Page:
It’s well known that a morning cup of coffee jolts you awake. But experts have exposed coffee affects your metabolism in many other ways, as well as your metabolism of steroids and the neurotransmitters typically linked to marijuana.

In a study of coffee consumption, researchers were surprised to discover coffee altered many more metabolites in the blood than previously known. Metabolites are chemicals in the blood that change after we eat and drink or for a diversity of other reasons.

The neurotransmitters related to the endocannabinoid system — the same ones affected by marijuana — reduced after drinking four to eight cups of coffee in a day. That’s the opposite of what occurs after someone uses marijuana. Neurotransmitters are the chemicals that transport messages between nerve cells.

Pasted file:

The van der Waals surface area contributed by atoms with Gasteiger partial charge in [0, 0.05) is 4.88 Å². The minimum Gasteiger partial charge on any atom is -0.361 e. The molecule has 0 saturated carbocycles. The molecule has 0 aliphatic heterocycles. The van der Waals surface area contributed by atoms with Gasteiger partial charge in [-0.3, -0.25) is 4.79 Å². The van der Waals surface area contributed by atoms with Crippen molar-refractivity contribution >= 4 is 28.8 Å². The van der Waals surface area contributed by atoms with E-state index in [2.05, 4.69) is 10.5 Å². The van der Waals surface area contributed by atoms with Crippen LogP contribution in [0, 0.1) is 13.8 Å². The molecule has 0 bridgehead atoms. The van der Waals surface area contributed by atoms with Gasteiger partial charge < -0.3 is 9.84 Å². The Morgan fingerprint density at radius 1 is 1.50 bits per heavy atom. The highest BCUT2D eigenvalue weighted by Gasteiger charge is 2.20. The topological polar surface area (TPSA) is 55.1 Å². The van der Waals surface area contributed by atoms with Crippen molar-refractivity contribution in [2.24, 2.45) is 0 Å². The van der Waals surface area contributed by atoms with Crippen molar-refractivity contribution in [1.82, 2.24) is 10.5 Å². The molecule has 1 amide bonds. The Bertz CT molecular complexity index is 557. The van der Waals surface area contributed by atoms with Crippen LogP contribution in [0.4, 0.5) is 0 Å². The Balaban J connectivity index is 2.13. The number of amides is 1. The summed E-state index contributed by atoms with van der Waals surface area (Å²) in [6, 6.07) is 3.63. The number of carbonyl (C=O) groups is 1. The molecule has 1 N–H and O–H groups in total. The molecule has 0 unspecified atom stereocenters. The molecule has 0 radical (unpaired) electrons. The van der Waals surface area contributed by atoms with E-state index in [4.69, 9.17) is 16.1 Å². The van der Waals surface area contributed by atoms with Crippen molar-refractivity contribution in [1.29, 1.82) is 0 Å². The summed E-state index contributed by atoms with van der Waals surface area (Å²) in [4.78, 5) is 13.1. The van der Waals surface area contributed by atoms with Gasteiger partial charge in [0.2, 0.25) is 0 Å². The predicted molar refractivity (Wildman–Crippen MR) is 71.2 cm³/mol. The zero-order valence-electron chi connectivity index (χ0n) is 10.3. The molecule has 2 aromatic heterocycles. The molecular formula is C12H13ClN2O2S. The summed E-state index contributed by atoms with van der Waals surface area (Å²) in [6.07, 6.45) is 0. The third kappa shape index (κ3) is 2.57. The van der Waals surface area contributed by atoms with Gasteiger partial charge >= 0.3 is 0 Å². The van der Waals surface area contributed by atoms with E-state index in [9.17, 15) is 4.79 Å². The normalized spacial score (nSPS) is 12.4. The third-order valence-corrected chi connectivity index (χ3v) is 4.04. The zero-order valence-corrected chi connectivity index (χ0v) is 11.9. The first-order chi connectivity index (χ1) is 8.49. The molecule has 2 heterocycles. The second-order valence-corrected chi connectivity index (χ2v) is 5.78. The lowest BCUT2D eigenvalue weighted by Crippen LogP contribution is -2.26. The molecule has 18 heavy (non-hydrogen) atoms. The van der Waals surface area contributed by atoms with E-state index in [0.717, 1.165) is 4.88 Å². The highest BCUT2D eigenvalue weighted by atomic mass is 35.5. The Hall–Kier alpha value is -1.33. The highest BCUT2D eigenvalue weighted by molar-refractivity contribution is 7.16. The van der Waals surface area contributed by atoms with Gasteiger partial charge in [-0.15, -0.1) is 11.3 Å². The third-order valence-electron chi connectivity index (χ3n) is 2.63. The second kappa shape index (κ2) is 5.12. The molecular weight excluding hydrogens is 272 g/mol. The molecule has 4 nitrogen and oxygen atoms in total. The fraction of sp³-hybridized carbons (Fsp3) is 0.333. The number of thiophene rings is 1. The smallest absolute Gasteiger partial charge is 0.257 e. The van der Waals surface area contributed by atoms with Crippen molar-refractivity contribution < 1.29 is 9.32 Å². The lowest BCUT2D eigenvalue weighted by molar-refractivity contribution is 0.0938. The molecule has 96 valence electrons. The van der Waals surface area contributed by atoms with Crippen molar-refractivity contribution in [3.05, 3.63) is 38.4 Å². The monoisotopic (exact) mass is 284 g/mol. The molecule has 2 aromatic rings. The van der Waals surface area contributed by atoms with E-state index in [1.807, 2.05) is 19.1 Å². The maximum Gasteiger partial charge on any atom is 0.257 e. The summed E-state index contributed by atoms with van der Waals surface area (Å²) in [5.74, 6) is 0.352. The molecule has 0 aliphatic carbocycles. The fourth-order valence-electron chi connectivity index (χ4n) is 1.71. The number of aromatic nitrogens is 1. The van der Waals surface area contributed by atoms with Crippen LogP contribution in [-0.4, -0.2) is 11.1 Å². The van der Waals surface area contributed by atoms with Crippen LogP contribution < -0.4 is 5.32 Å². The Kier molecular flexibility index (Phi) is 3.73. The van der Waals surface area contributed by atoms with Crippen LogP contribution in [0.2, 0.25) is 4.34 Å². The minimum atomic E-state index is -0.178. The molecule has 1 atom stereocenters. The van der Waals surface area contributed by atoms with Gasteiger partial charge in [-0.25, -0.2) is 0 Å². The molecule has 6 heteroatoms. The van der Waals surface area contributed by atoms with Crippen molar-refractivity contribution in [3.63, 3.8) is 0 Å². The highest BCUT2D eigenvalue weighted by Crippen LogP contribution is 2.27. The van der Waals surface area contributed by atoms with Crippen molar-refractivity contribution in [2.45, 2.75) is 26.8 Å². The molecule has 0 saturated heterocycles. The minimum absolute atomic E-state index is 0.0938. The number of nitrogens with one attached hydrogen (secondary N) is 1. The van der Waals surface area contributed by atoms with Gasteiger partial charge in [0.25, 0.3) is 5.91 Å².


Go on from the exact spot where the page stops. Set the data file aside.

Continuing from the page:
Cannabinoids are the chemicals that give the marijuana plant its medical and recreational properties. The body also naturally produces endocannabinoids, which mimic cannabinoid activity.

In addition, certain metabolites related to the androsteroid system augmented after drinking four to eight cups of coffee in a day, which suggests coffee might facilitate the excretion or elimination of steroids. Because the steroid pathway is a focus for certain diseases including cancers, coffee may have an effect on these diseases as well.

Little is known about how coffee directly impacts health. In the new study, researchers applied advanced technology that allowed them to measure hundreds of metabolites in human blood samples from a coffee trial for the first time. The study generates new hypotheses about coffee’s link to health and new directions for coffee research.